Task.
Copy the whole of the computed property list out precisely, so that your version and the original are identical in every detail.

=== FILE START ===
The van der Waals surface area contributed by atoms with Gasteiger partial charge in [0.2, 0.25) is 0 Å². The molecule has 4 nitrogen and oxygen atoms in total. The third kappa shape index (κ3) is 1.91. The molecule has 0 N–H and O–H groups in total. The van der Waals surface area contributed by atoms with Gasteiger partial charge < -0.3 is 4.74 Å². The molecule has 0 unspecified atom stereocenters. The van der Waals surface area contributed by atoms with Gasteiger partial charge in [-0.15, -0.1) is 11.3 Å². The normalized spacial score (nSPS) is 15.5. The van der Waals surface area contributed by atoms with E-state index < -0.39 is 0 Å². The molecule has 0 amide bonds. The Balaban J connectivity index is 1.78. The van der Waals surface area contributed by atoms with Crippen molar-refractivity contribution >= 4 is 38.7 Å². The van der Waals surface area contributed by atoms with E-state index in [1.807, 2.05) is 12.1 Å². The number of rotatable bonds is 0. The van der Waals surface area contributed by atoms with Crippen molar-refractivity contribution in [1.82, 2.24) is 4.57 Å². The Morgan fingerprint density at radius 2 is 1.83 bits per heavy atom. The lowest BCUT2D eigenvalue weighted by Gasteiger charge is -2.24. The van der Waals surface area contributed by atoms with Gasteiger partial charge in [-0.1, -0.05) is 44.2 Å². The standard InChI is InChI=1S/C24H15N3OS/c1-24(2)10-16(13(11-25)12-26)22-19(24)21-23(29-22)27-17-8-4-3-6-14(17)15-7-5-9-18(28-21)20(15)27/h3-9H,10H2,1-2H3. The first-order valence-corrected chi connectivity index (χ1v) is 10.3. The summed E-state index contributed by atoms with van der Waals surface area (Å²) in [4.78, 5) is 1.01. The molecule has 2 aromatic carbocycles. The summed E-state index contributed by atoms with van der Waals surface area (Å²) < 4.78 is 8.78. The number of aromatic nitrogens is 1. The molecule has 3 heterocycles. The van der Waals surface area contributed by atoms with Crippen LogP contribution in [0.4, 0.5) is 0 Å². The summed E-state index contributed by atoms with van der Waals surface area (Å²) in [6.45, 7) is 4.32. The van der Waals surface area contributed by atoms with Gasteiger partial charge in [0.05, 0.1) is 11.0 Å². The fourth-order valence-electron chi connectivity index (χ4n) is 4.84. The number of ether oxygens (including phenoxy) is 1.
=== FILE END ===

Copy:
The van der Waals surface area contributed by atoms with Gasteiger partial charge in [0.2, 0.25) is 0 Å². The molecule has 4 nitrogen and oxygen atoms in total. The third kappa shape index (κ3) is 1.91. The molecule has 0 N–H and O–H groups in total. The van der Waals surface area contributed by atoms with Gasteiger partial charge < -0.3 is 4.74 Å². The molecule has 0 unspecified atom stereocenters. The van der Waals surface area contributed by atoms with Gasteiger partial charge in [-0.15, -0.1) is 11.3 Å². The normalized spacial score (nSPS) is 15.5. The van der Waals surface area contributed by atoms with E-state index < -0.39 is 0 Å². The molecule has 0 amide bonds. The Balaban J connectivity index is 1.78. The van der Waals surface area contributed by atoms with Crippen molar-refractivity contribution >= 4 is 38.7 Å². The van der Waals surface area contributed by atoms with E-state index in [1.807, 2.05) is 12.1 Å². The number of rotatable bonds is 0. The van der Waals surface area contributed by atoms with Crippen molar-refractivity contribution in [1.82, 2.24) is 4.57 Å². The Morgan fingerprint density at radius 2 is 1.83 bits per heavy atom. The lowest BCUT2D eigenvalue weighted by Gasteiger charge is -2.24. The van der Waals surface area contributed by atoms with Gasteiger partial charge in [-0.1, -0.05) is 44.2 Å². The standard InChI is InChI=1S/C24H15N3OS/c1-24(2)10-16(13(11-25)12-26)22-19(24)21-23(29-22)27-17-8-4-3-6-14(17)15-7-5-9-18(28-21)20(15)27/h3-9H,10H2,1-2H3. The first-order valence-corrected chi connectivity index (χ1v) is 10.3. The summed E-state index contributed by atoms with van der Waals surface area (Å²) in [4.78, 5) is 1.01. The molecule has 2 aromatic carbocycles. The summed E-state index contributed by atoms with van der Waals surface area (Å²) < 4.78 is 8.78. The number of aromatic nitrogens is 1. The molecule has 3 heterocycles. The van der Waals surface area contributed by atoms with Crippen LogP contribution in [0.4, 0.5) is 0 Å². The summed E-state index contributed by atoms with van der Waals surface area (Å²) in [6.45, 7) is 4.32. The van der Waals surface area contributed by atoms with Gasteiger partial charge in [0.05, 0.1) is 11.0 Å². The fourth-order valence-electron chi connectivity index (χ4n) is 4.84. The number of ether oxygens (including phenoxy) is 1.